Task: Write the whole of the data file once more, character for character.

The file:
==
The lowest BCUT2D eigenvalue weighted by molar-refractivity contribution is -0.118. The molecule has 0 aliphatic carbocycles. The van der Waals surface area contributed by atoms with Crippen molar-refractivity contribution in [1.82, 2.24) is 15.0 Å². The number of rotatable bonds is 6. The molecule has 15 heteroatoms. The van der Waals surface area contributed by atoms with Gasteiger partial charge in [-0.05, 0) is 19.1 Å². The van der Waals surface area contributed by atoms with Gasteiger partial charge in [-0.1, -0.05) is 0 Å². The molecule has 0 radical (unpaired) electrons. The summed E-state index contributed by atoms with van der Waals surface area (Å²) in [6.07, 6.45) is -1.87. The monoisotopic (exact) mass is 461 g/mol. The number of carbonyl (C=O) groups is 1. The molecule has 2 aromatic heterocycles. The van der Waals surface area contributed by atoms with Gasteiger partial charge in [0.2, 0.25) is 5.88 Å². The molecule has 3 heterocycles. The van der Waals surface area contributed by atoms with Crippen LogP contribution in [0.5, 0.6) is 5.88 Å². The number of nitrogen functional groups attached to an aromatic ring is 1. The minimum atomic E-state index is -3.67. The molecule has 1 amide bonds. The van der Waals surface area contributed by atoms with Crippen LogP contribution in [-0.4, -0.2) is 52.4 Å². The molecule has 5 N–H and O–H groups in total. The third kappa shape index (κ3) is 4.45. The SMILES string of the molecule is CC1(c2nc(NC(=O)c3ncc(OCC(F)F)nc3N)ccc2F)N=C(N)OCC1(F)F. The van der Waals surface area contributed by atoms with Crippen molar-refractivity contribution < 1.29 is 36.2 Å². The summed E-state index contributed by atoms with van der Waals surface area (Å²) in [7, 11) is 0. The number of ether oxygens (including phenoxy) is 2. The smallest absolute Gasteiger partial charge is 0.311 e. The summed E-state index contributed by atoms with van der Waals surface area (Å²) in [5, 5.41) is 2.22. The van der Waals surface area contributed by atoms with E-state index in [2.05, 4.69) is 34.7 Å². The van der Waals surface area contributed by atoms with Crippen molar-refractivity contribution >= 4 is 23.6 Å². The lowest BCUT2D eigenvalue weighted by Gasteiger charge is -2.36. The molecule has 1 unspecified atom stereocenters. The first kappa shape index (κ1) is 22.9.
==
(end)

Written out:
The lowest BCUT2D eigenvalue weighted by molar-refractivity contribution is -0.118. The molecule has 0 aliphatic carbocycles. The van der Waals surface area contributed by atoms with Crippen molar-refractivity contribution in [1.82, 2.24) is 15.0 Å². The number of rotatable bonds is 6. The molecule has 15 heteroatoms. The van der Waals surface area contributed by atoms with Gasteiger partial charge in [-0.05, 0) is 19.1 Å². The van der Waals surface area contributed by atoms with Gasteiger partial charge in [-0.1, -0.05) is 0 Å². The molecule has 0 radical (unpaired) electrons. The summed E-state index contributed by atoms with van der Waals surface area (Å²) in [6.07, 6.45) is -1.87. The monoisotopic (exact) mass is 461 g/mol. The number of carbonyl (C=O) groups is 1. The molecule has 2 aromatic heterocycles. The van der Waals surface area contributed by atoms with Gasteiger partial charge in [0.2, 0.25) is 5.88 Å². The molecule has 3 heterocycles. The van der Waals surface area contributed by atoms with Crippen LogP contribution in [0.5, 0.6) is 5.88 Å². The number of nitrogen functional groups attached to an aromatic ring is 1. The minimum atomic E-state index is -3.67. The molecule has 1 amide bonds. The van der Waals surface area contributed by atoms with Crippen LogP contribution in [-0.4, -0.2) is 52.4 Å². The molecule has 5 N–H and O–H groups in total. The third kappa shape index (κ3) is 4.45. The SMILES string of the molecule is CC1(c2nc(NC(=O)c3ncc(OCC(F)F)nc3N)ccc2F)N=C(N)OCC1(F)F. The van der Waals surface area contributed by atoms with Crippen molar-refractivity contribution < 1.29 is 36.2 Å². The summed E-state index contributed by atoms with van der Waals surface area (Å²) in [7, 11) is 0. The number of ether oxygens (including phenoxy) is 2. The smallest absolute Gasteiger partial charge is 0.311 e. The summed E-state index contributed by atoms with van der Waals surface area (Å²) in [5, 5.41) is 2.22. The van der Waals surface area contributed by atoms with E-state index in [2.05, 4.69) is 34.7 Å². The van der Waals surface area contributed by atoms with Crippen molar-refractivity contribution >= 4 is 23.6 Å². The lowest BCUT2D eigenvalue weighted by Gasteiger charge is -2.36. The molecule has 1 unspecified atom stereocenters. The first kappa shape index (κ1) is 22.9.